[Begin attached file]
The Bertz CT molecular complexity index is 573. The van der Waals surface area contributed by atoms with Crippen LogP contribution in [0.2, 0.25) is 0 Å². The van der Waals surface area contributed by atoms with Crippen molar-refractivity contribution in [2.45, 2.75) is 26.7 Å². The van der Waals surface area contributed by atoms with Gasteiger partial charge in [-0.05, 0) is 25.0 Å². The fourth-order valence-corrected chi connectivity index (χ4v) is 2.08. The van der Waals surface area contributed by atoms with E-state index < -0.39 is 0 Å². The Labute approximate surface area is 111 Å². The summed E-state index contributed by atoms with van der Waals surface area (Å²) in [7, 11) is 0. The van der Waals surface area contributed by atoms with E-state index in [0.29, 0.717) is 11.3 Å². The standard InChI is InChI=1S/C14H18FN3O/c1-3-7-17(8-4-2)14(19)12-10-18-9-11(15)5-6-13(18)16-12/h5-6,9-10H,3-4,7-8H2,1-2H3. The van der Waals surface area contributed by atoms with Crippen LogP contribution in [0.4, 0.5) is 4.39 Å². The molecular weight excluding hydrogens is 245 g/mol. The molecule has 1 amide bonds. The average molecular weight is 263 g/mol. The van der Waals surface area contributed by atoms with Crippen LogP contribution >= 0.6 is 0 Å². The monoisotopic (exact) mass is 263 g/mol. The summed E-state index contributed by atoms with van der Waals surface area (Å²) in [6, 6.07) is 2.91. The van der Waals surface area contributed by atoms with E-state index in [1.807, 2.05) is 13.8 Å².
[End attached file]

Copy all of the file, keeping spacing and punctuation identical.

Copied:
The Bertz CT molecular complexity index is 573. The van der Waals surface area contributed by atoms with Crippen LogP contribution in [0.2, 0.25) is 0 Å². The van der Waals surface area contributed by atoms with Crippen molar-refractivity contribution in [2.45, 2.75) is 26.7 Å². The van der Waals surface area contributed by atoms with Gasteiger partial charge in [-0.05, 0) is 25.0 Å². The fourth-order valence-corrected chi connectivity index (χ4v) is 2.08. The van der Waals surface area contributed by atoms with E-state index < -0.39 is 0 Å². The Labute approximate surface area is 111 Å². The summed E-state index contributed by atoms with van der Waals surface area (Å²) in [7, 11) is 0. The van der Waals surface area contributed by atoms with E-state index in [0.29, 0.717) is 11.3 Å². The standard InChI is InChI=1S/C14H18FN3O/c1-3-7-17(8-4-2)14(19)12-10-18-9-11(15)5-6-13(18)16-12/h5-6,9-10H,3-4,7-8H2,1-2H3. The van der Waals surface area contributed by atoms with Crippen LogP contribution in [0.4, 0.5) is 4.39 Å². The molecular weight excluding hydrogens is 245 g/mol. The molecule has 1 amide bonds. The average molecular weight is 263 g/mol. The van der Waals surface area contributed by atoms with Crippen LogP contribution >= 0.6 is 0 Å². The monoisotopic (exact) mass is 263 g/mol. The summed E-state index contributed by atoms with van der Waals surface area (Å²) in [6, 6.07) is 2.91. The van der Waals surface area contributed by atoms with E-state index in [1.807, 2.05) is 13.8 Å².